Wednesday, September 06, 2006

Pry it from my cold, dead hands

I was thinking today about Charlton Heston. I don't know was just one of those random epiphanies that I often have in the excremeditation chamber (aka, the bathroom). What? That's where I do most of MY best thinking. It's been empirically shown that most brilliant ideas and breakthroughs occur while the in the "thinking position."

So, anyway, it occurred to me just what a glorious movie career this man has had, and I wondered what an impact those roles must have had on his personal outlook and psyche. Let's take a look and I'll show you what I mean.

Briefly, we're talking about a man who has played biblical figures Moses AND God. His "historical" roles include Judah Ben Hur, Michaelangelo, El Cid, Sherlock Holmes, Andrew Jackson, and the shaper-of-worlds Thomas Jefferson. That alone is an impressive list, and most of them were impressive performances.

And then there are his BEST roles, or they're MY favorites at least.

In Omega Man, Heston portrayed a man who woke up to find himself one of the last survivors of a vampiric plague. Luckily he was saved by a hot babe with a gun.

In The Three Musketeers and The Four Musketeers, he was the malevolent puppeteer behind the throne, Cardinal Richelieu. A minor role in the films, but an important character. By the way, it SHOULD go without saying that these are the ONLY versions of the story to see. Seriously with the talents of Richard Chamberlain, Michael York, Oliver Reed, Frank Finlay, and Christopher Lee(!) could any other version compete? And that's not counting the beauty and stunning performances of Raquel Welch and Faye Dunaway!! Mmm...Faye Dunaway...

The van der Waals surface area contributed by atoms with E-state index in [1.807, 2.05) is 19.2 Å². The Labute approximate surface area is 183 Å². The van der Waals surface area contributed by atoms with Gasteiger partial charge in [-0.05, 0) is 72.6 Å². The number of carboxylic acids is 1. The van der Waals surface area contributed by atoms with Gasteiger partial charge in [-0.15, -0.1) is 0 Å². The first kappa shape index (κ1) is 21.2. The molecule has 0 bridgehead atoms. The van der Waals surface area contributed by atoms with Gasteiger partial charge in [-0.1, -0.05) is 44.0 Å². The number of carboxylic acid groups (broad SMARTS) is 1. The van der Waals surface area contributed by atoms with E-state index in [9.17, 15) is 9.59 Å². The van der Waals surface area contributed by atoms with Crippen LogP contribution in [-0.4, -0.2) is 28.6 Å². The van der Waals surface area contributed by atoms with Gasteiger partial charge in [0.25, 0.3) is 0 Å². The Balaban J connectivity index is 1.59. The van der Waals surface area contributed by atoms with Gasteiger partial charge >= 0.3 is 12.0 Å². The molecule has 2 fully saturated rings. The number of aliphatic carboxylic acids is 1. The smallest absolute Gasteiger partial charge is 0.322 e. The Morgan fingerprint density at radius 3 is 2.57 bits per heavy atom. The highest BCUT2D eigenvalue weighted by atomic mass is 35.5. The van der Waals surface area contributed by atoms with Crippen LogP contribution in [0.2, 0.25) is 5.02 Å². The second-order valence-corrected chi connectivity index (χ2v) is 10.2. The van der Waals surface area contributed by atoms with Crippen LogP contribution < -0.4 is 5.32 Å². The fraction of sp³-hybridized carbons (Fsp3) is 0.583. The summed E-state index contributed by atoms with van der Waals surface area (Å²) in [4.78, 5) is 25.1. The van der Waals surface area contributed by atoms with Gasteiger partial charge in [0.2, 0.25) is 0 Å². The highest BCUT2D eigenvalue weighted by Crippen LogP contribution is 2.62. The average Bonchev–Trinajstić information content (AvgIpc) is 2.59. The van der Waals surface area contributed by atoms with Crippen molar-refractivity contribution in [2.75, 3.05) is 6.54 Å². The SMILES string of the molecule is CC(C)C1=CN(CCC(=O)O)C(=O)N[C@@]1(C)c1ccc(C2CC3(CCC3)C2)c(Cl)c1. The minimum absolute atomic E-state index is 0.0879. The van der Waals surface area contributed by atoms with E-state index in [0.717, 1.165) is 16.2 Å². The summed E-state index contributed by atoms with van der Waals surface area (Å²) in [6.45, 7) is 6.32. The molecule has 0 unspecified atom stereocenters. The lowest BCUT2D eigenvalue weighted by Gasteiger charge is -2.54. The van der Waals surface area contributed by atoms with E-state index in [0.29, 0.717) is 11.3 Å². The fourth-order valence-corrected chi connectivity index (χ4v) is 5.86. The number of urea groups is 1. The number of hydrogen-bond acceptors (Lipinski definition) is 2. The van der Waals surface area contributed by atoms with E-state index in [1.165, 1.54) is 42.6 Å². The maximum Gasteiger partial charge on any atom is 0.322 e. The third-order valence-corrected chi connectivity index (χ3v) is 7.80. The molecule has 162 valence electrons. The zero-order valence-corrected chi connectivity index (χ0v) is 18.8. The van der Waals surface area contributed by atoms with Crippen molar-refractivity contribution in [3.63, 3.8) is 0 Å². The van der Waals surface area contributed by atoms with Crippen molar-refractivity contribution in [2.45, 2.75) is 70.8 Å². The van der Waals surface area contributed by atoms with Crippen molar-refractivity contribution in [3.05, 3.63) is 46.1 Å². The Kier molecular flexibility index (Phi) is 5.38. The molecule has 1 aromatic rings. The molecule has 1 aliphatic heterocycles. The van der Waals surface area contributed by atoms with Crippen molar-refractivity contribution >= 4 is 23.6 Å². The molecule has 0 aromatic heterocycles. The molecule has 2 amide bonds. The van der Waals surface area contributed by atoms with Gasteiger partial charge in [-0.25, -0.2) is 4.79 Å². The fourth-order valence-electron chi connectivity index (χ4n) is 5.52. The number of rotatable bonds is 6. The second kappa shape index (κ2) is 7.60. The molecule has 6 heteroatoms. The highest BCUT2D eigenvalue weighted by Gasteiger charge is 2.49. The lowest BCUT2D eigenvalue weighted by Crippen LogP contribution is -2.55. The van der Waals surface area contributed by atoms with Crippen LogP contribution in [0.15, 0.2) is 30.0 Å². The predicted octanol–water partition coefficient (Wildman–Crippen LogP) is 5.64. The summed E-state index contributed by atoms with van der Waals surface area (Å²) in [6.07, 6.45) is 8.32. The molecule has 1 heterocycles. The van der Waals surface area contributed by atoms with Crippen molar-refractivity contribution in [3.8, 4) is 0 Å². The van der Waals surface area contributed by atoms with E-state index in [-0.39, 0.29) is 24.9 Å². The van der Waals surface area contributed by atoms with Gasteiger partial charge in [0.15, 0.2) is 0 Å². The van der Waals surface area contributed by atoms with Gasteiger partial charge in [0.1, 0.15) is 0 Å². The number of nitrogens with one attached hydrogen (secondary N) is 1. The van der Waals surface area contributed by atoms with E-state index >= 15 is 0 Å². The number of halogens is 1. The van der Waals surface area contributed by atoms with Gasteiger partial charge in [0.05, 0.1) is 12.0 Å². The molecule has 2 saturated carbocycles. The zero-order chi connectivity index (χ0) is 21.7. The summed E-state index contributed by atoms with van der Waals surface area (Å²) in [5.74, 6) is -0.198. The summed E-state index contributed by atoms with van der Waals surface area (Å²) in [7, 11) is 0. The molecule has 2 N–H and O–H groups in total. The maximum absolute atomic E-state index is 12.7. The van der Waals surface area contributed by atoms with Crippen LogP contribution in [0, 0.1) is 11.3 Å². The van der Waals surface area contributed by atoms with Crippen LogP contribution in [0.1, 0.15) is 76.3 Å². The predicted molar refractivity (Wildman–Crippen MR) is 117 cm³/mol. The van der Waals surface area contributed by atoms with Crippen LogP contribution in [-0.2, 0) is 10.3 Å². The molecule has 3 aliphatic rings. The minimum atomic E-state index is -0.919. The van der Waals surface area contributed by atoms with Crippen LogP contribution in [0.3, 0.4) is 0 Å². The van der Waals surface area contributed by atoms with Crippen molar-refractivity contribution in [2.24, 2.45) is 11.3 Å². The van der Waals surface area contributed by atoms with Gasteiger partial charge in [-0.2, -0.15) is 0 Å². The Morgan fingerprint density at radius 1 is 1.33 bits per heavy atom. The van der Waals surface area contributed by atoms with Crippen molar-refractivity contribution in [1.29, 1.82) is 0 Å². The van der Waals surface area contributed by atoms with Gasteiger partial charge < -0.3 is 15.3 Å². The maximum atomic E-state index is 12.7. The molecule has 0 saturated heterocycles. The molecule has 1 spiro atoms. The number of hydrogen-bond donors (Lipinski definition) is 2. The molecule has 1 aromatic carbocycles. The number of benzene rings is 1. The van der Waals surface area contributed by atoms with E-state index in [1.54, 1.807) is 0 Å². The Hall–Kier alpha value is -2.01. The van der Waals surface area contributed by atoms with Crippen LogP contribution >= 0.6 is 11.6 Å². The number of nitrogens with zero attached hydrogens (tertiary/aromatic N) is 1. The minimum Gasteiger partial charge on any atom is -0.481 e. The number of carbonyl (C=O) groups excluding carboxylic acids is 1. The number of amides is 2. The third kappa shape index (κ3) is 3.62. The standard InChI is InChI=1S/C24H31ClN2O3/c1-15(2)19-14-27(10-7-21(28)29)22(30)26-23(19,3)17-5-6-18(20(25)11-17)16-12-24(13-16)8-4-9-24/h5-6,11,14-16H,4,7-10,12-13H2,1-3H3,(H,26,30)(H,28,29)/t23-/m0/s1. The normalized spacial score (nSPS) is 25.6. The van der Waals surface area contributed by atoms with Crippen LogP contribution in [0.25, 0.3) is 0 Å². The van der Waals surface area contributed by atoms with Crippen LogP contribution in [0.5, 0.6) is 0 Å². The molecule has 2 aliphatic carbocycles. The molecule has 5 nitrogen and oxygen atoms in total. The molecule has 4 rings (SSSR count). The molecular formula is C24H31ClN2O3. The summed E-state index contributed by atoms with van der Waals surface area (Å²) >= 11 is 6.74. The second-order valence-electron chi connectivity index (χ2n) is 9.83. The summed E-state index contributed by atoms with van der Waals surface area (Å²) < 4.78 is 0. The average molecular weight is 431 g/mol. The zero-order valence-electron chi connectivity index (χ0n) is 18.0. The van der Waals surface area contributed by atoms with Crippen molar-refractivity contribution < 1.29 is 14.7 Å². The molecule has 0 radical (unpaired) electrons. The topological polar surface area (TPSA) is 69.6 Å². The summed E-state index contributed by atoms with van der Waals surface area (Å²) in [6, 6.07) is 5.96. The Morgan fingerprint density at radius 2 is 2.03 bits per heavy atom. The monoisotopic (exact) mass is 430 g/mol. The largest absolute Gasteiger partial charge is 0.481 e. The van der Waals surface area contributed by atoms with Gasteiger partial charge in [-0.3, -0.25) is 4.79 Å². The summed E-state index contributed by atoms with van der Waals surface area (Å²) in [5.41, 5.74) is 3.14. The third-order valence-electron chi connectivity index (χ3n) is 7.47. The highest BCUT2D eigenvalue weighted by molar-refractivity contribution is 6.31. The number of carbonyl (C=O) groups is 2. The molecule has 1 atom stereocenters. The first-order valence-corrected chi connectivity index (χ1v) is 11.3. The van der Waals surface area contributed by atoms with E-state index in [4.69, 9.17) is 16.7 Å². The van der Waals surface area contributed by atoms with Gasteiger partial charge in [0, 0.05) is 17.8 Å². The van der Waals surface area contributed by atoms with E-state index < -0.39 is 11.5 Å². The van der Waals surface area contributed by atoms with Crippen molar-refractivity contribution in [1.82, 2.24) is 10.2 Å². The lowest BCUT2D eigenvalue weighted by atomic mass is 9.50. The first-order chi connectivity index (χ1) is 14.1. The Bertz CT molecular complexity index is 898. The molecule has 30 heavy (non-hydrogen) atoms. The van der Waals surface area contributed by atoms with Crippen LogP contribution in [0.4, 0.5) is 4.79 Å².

Soylent Green presented him as the man who uncovered the truth about the world's overpopulation problem. He also delivers one of his most famous taglines in this movie.

Planet of the Apes remains one of my most treasured boyhood films. Not only do we get gorilla cowboys and my first look at science fiction, but we get Heston's greatest moment in film history: his emotional breakdown on the beach at the close of the movie.

One of the best things about these movies is you always get plenty of Charlton Heston musing about his (character's) lot in the Grand Scheme of Things. It's roles like these that turn humble, so-so actors into brilliant men. Men who are capable of going on to lead the free world's gun club.

And, as an aside, all four of those movies are based on really good them!

And that was pretty much the thought that came to me in an instant of neural explosions. I don't really know where these things come from. Maybe, standing there, head bowed and alone with my own inner musings, I just felt some kind of kinship to the man. Yes, you can take this from me when you can pry it from my cold, dead hands.

Wait, that's not where I wanted this to go at all. I just wanted to talk about Charlton Heston's awesome B-movie film career. Where'd that other stuff come from? *sigh*

Playing on XM: Los Lonely Boys

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